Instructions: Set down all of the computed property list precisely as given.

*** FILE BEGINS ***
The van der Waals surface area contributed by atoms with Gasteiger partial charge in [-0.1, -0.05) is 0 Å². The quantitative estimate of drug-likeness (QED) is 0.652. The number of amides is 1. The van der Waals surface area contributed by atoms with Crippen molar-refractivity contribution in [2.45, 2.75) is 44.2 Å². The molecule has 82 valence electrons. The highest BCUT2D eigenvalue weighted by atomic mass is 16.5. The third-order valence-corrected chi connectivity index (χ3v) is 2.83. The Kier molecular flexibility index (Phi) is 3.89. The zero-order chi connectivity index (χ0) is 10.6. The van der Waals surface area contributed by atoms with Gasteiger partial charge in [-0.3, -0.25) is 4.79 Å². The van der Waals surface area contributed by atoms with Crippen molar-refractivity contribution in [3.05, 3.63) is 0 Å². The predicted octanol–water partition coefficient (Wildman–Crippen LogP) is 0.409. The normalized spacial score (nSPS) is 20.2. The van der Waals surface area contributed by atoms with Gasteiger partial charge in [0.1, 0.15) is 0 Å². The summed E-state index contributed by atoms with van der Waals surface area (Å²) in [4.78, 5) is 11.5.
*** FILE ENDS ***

The van der Waals surface area contributed by atoms with Gasteiger partial charge in [-0.1, -0.05) is 0 Å². The quantitative estimate of drug-likeness (QED) is 0.652. The number of amides is 1. The van der Waals surface area contributed by atoms with Crippen molar-refractivity contribution in [2.45, 2.75) is 44.2 Å². The molecule has 82 valence electrons. The highest BCUT2D eigenvalue weighted by atomic mass is 16.5. The third-order valence-corrected chi connectivity index (χ3v) is 2.83. The Kier molecular flexibility index (Phi) is 3.89. The zero-order chi connectivity index (χ0) is 10.6. The van der Waals surface area contributed by atoms with Gasteiger partial charge in [-0.3, -0.25) is 4.79 Å². The van der Waals surface area contributed by atoms with Crippen molar-refractivity contribution in [3.05, 3.63) is 0 Å². The predicted octanol–water partition coefficient (Wildman–Crippen LogP) is 0.409. The normalized spacial score (nSPS) is 20.2. The van der Waals surface area contributed by atoms with Gasteiger partial charge in [0.1, 0.15) is 0 Å². The summed E-state index contributed by atoms with van der Waals surface area (Å²) in [4.78, 5) is 11.5.